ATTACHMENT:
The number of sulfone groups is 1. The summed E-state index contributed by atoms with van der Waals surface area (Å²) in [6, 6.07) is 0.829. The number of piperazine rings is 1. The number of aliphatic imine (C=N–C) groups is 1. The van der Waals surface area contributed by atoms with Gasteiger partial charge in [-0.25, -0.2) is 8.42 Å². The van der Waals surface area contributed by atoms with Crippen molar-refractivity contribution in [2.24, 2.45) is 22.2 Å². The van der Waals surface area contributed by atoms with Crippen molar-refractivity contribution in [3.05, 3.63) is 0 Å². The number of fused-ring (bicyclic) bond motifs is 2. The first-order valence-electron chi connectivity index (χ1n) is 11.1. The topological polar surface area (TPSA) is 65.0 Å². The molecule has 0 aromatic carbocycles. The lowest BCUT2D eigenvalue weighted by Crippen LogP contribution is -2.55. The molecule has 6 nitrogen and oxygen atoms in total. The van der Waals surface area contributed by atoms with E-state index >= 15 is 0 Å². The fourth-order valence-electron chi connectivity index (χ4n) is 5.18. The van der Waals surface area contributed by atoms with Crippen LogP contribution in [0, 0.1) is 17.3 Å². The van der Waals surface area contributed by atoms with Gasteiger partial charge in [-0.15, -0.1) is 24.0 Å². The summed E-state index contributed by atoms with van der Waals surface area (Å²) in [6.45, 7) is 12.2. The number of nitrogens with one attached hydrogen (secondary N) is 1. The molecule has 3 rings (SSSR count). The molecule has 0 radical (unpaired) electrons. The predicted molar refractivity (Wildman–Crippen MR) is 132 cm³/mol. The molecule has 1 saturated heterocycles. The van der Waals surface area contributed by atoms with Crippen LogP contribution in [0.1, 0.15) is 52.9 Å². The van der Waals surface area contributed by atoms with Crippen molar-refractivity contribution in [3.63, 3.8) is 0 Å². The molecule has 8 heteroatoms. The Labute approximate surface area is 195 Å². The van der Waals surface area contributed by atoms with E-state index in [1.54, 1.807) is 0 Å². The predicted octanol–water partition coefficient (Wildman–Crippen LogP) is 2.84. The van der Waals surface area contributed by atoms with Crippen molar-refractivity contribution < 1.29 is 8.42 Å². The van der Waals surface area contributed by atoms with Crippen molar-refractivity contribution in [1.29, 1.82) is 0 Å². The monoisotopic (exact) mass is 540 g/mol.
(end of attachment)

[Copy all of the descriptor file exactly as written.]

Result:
The number of sulfone groups is 1. The summed E-state index contributed by atoms with van der Waals surface area (Å²) in [6, 6.07) is 0.829. The number of piperazine rings is 1. The number of aliphatic imine (C=N–C) groups is 1. The van der Waals surface area contributed by atoms with Gasteiger partial charge in [-0.25, -0.2) is 8.42 Å². The van der Waals surface area contributed by atoms with Crippen molar-refractivity contribution in [2.24, 2.45) is 22.2 Å². The van der Waals surface area contributed by atoms with Crippen molar-refractivity contribution in [3.05, 3.63) is 0 Å². The number of fused-ring (bicyclic) bond motifs is 2. The first-order valence-electron chi connectivity index (χ1n) is 11.1. The topological polar surface area (TPSA) is 65.0 Å². The molecule has 0 aromatic carbocycles. The lowest BCUT2D eigenvalue weighted by Crippen LogP contribution is -2.55. The molecule has 6 nitrogen and oxygen atoms in total. The van der Waals surface area contributed by atoms with E-state index >= 15 is 0 Å². The fourth-order valence-electron chi connectivity index (χ4n) is 5.18. The van der Waals surface area contributed by atoms with Crippen LogP contribution in [0, 0.1) is 17.3 Å². The van der Waals surface area contributed by atoms with Gasteiger partial charge in [-0.15, -0.1) is 24.0 Å². The summed E-state index contributed by atoms with van der Waals surface area (Å²) in [6.45, 7) is 12.2. The number of nitrogens with one attached hydrogen (secondary N) is 1. The molecule has 3 rings (SSSR count). The molecule has 0 radical (unpaired) electrons. The predicted molar refractivity (Wildman–Crippen MR) is 132 cm³/mol. The molecule has 1 saturated heterocycles. The van der Waals surface area contributed by atoms with Crippen LogP contribution in [0.1, 0.15) is 52.9 Å². The van der Waals surface area contributed by atoms with Crippen molar-refractivity contribution in [3.63, 3.8) is 0 Å². The molecule has 8 heteroatoms. The Labute approximate surface area is 195 Å². The van der Waals surface area contributed by atoms with E-state index in [1.54, 1.807) is 0 Å². The predicted octanol–water partition coefficient (Wildman–Crippen LogP) is 2.84. The van der Waals surface area contributed by atoms with Crippen molar-refractivity contribution < 1.29 is 8.42 Å². The van der Waals surface area contributed by atoms with Crippen molar-refractivity contribution in [1.29, 1.82) is 0 Å². The monoisotopic (exact) mass is 540 g/mol.